Brown-headed Nuthatch Sitta pusilla Scientific name definitions
Version: 1.1 — Published August 18, 2021
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A small nuthatch: length 105–110 mm, mass 10.2 g. Sexes monomorphic; first-year birds (Juvenile and Formative plumages) similar to adults (Definitive Basic Plumage). Crown dull brown. Distinct dirty whitish spot on nape where brown of nape meets blue-gray of back. Wings, rump, and tail also blue-gray, with darker slate-colored remiges and rectrices, the latter with white markings to the outer pairs. Light alula-patch often noticeable. Underparts from chin to undertail coverts generally dull whitish. In some plumages, throat and upper breast show buff hue, contrasting with grayish lower breast and belly. Indistinct blackish bar through eye, blending into brown of crown. Iris, bill, and tarsi blackish.
In all plumages, closely resembles Pygmy Nuthatch (Sitta pygmaea) of w. North America. Strict allopatry of the two species reduces chances of confusion, although some extralimital records have been uncertain as to species. In comparison to Pygmy, adult Brown-headed shows browner (less gray) crown; browner (less black) loral and postocular areas; generally more conspicuous nape-patch; paler tips to head feathers in worn plumage; less extensively white inner webs of primary coverts; darker base of middle pair of rectrices; and gray (not yellowish) pads beneath toes. Juvenile plumages are even more similar; Brown-headed shows greater wing coverts broadly edged or washed with pale brownish buff rather than distinct and narrow, dull yellowish-brown edging found in juvenile Pygmy. Pygmy reported to more regularly undergoes Prealternate Molt in spring (8). Brown-headed also has slightly lower body mass and tail-to-wing ratio, and vocalizations that are lower-pitched, more nasal, and less piping and staccato in quality (1).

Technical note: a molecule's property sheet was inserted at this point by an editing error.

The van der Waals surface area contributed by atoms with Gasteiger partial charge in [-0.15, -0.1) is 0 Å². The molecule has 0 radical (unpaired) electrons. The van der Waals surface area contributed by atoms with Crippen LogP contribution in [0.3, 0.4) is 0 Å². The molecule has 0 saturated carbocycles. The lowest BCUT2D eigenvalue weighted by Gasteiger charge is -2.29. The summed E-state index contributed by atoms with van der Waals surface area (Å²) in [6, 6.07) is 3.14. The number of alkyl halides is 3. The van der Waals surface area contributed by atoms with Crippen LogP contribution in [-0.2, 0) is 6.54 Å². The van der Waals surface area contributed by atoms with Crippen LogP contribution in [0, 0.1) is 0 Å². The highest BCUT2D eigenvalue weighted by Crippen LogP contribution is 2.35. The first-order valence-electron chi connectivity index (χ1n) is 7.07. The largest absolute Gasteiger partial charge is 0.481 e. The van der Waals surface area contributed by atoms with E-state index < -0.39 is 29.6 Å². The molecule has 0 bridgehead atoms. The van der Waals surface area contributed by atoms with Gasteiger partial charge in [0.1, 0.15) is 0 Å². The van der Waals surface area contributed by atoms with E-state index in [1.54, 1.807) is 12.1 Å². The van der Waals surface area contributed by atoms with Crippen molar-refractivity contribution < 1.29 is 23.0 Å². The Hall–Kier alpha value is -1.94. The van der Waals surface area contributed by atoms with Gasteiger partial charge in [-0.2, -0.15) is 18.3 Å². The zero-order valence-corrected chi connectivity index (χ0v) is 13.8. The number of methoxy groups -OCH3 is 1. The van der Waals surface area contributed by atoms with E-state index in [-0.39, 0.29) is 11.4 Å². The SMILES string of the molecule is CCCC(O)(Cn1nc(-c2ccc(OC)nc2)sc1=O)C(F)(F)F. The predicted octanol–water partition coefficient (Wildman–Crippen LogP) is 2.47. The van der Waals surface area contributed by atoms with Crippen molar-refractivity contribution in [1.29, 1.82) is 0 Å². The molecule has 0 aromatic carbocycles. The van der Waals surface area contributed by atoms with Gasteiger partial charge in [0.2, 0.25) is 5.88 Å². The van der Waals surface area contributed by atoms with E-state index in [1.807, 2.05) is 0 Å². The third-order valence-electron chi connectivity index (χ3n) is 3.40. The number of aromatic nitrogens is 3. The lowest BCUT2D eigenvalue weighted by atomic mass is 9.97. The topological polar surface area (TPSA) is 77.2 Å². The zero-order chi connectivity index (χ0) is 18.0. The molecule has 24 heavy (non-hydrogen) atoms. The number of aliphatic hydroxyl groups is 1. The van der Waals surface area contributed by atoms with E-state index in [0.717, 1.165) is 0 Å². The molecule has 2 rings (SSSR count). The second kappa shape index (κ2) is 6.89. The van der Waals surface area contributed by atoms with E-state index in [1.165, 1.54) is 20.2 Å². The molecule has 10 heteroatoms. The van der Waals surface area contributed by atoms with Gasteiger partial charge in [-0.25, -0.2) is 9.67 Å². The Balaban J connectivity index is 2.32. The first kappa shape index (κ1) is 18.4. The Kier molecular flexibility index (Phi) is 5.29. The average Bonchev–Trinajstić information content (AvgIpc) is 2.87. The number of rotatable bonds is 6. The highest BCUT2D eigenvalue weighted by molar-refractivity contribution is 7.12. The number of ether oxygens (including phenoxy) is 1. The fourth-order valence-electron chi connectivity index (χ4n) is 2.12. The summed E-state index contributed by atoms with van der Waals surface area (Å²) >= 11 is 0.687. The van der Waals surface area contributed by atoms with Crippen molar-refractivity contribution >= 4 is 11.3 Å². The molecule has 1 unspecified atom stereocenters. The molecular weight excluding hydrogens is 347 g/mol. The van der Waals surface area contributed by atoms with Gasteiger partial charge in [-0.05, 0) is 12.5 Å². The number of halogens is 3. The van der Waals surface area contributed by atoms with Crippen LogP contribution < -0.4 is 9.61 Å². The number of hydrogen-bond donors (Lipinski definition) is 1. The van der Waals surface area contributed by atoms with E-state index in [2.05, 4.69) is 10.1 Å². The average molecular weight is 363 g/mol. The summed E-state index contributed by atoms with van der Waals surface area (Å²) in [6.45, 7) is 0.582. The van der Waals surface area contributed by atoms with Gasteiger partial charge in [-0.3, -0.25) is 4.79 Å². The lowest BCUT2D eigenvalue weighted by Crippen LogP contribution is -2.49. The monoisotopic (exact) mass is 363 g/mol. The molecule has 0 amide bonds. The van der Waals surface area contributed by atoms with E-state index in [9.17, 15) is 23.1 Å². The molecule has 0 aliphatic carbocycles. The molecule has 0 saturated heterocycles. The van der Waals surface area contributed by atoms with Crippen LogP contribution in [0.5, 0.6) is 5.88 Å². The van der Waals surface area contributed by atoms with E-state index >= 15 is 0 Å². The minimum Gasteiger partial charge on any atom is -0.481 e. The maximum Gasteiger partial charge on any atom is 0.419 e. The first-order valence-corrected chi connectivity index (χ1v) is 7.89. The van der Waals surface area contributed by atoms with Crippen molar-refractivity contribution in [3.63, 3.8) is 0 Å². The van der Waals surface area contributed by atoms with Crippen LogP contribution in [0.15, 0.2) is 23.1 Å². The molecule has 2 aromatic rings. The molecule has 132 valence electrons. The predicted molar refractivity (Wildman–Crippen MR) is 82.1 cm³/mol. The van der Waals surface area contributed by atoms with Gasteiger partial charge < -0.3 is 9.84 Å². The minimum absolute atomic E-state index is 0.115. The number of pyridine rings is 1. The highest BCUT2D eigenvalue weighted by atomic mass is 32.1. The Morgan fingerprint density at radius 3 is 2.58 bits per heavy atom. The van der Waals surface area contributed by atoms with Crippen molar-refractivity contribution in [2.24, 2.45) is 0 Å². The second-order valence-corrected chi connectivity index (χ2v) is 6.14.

Brown-headed Nuthatches have 10 functional primaries (numbered distally from p1 to p10, the outermost reduced in length), 9 secondaries (numbered proximally from s1 to s9, including three tertials, s7-s9 in passerines), and 12 rectrices (numbered bilaterally from r1 to r6 on each side of the tail). Geographic variation is very slight. The following plumage descriptions pertain to the widespread nominate subspecies (S. p. pusilla); see Systematics: Geographic Variation for slight reported variation between pusilla and populations in Florida and Grand Bahama Island. No geographic variation in molt strategies has been reported. See Molts for molt and plumage terminology. Sexes similar in all plumages; definitive appearance assumed at Second Basic Plumage.